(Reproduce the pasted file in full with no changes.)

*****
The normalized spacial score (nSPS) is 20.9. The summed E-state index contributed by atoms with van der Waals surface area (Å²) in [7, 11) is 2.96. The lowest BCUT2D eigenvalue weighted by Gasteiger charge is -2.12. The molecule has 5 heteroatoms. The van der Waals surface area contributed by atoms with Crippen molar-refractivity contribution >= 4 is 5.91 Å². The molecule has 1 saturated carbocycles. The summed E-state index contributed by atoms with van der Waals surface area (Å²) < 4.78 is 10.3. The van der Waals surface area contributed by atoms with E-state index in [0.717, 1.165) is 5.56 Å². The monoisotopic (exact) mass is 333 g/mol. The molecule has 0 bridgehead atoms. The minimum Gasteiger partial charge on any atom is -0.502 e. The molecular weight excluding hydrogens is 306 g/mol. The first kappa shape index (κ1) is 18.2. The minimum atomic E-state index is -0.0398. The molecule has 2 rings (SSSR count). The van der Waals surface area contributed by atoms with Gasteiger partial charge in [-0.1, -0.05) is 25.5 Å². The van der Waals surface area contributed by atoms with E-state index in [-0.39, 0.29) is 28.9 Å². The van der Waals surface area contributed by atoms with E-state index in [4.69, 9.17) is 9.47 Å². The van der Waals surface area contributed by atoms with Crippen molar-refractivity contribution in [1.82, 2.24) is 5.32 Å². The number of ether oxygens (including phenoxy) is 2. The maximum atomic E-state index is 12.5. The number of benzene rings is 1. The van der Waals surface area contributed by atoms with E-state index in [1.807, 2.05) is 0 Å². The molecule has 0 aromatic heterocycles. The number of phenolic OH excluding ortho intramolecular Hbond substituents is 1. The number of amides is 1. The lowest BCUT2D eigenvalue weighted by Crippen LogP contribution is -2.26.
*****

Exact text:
The normalized spacial score (nSPS) is 20.9. The summed E-state index contributed by atoms with van der Waals surface area (Å²) in [7, 11) is 2.96. The lowest BCUT2D eigenvalue weighted by Gasteiger charge is -2.12. The molecule has 5 heteroatoms. The van der Waals surface area contributed by atoms with Crippen molar-refractivity contribution >= 4 is 5.91 Å². The molecule has 1 saturated carbocycles. The summed E-state index contributed by atoms with van der Waals surface area (Å²) < 4.78 is 10.3. The van der Waals surface area contributed by atoms with E-state index in [0.717, 1.165) is 5.56 Å². The monoisotopic (exact) mass is 333 g/mol. The molecule has 0 bridgehead atoms. The minimum Gasteiger partial charge on any atom is -0.502 e. The molecular weight excluding hydrogens is 306 g/mol. The first kappa shape index (κ1) is 18.2. The minimum atomic E-state index is -0.0398. The molecule has 2 rings (SSSR count). The van der Waals surface area contributed by atoms with Gasteiger partial charge in [-0.1, -0.05) is 25.5 Å². The van der Waals surface area contributed by atoms with E-state index in [-0.39, 0.29) is 28.9 Å². The van der Waals surface area contributed by atoms with E-state index in [4.69, 9.17) is 9.47 Å². The van der Waals surface area contributed by atoms with Crippen molar-refractivity contribution in [1.82, 2.24) is 5.32 Å². The number of ether oxygens (including phenoxy) is 2. The maximum atomic E-state index is 12.5. The number of benzene rings is 1. The van der Waals surface area contributed by atoms with E-state index in [1.807, 2.05) is 0 Å². The molecule has 0 aromatic heterocycles. The number of phenolic OH excluding ortho intramolecular Hbond substituents is 1. The number of amides is 1. The lowest BCUT2D eigenvalue weighted by Crippen LogP contribution is -2.26.